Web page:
Recently,  some clients of mine decided to move a site that was fairly established on it’s own platform to wordpress.

So I was faced with importing all the old articles into wordpress.

For the import, I decided to set up an RSS feed that contained the content, and so I imported all articles to the new system. But then, we found a problem. The old site, used article.php?id=ARTICLEID, whereas the new site used /article-name so if you went to an article from the old site, you got a 404 error. This caused a problem when the site sent out thousands of emails a day, and was used as a central area of conversation for it’s industry.

We were faced with setting up 301 redirects for over 2000 articles, or finding another solution.

After some research and testing, I noticed that wordpress stores the original article’s address as the new article’s permalink during the import. So we wrote a quick little function that could check for old article references.

function redirect_fix() {
    global $wpdb;
    if ( isset($_GET['id']) || $_SERVER['QUERY_STRING'] != "" || substr($_SERVER['REQUEST_URI'],-1) == "?") {
        $likestr = "?id=".$_GET['id'];
        $likestra = explode("#",$likestr);
        $likestr = $likestra[0];
        $querystr = "SELECT wposts.* FROM $wpdb->posts AS wposts WHERE wposts.guid LIKE '%".$likestr."'";
        $pageposts = $wpdb->get_results($querystr, OBJECT);
        foreach ($pageposts as $post){
            $url = get_permalink($post->ID);
            if( count($likestra) > 0) $url .= "#".$likestra[1];
            wp_redirect($url,301);
            exit;
        }
    }
}
add_action('plugins_loaded','redirect_fix',0);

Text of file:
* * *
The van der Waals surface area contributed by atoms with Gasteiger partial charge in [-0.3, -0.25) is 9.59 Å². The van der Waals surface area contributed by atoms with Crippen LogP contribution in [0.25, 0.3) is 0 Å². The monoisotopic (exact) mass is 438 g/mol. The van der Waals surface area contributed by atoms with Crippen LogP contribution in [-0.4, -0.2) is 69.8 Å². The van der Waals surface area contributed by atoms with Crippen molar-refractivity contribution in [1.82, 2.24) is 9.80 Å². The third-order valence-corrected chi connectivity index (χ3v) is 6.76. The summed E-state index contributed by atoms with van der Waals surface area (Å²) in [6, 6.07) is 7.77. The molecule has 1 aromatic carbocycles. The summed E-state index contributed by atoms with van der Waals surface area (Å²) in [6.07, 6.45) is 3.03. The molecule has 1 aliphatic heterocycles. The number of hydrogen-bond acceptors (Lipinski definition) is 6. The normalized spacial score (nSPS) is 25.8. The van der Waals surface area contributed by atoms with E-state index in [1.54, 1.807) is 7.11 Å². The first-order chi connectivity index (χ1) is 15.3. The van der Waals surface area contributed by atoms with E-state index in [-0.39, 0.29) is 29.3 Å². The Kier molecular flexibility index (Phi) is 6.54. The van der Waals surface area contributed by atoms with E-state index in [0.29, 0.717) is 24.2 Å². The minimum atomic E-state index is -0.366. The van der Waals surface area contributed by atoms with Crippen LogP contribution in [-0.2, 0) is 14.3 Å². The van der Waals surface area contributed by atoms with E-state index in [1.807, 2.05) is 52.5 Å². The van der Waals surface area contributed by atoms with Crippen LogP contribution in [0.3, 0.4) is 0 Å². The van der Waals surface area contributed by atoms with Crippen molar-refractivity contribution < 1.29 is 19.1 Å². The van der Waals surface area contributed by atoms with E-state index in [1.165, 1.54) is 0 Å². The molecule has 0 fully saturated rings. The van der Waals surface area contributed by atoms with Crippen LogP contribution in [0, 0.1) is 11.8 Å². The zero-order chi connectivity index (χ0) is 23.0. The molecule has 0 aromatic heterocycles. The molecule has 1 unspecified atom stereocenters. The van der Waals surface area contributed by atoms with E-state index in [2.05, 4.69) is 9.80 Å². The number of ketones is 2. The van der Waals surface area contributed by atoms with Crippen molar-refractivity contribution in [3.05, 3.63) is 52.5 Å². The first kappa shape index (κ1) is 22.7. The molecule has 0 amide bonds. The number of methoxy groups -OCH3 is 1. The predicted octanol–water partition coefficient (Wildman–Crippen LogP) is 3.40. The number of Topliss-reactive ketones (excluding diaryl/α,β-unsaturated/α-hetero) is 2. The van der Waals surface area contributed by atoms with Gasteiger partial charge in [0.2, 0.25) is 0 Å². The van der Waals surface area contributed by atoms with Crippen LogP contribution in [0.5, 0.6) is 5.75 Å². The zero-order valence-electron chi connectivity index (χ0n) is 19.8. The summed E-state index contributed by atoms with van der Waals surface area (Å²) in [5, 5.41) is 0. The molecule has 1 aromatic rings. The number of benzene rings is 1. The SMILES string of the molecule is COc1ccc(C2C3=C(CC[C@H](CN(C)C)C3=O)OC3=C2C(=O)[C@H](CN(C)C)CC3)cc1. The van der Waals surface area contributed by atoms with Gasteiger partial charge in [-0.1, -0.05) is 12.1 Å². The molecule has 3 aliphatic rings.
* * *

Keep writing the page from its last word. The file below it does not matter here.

I placed this in the functions.php file of our theme, and set it to work. Now, whenever someone goes to the site using an old URL, they are given a 301 redirect to the new URL. Since we put this fix live over a month ago, we have had no problems with the site.

This tip is just something to show you an idea for handling importing an old established site into wordpress and how to address some of the issues that can come up. This method has worked well for me on the site I used it with, and may help you out later too.

To change it for your needs, change the reference to id to whatever field your site used to use. so that if you used to have a site that called article as the id tag, then you would replace references to “id” with “article”, as shown below:

function redirect_fix() {
    global $wpdb;
    if ( isset($_GET['article']) || $_SERVER['QUERY_STRING'] != "" || substr($_SERVER['REQUEST_URI'],-1) == "?") {
        $likestr = "?article=".$_GET['article'];
        $likestra = explode("#",$likestr);
        $likestr = $likestra[0];
        $querystr = "SELECT wposts.* FROM $wpdb->posts AS wposts WHERE wposts.guid LIKE '%".$likestr."'";
        $pageposts = $wpdb->get_results($querystr, OBJECT);
        foreach ($pageposts as $post){
            $url = get_permalink($post->ID);
            if( count($likestra) > 0) $url .= "#".$likestra[1];
            wp_redirect($url,301);
            exit;
        }
    }
}
add_action('plugins_loaded','redirect_fix',0);

It’s that simple to address, and has worked well. Since then I’ve used this trick on my own blog when I merged 360affiliate.com with this blog.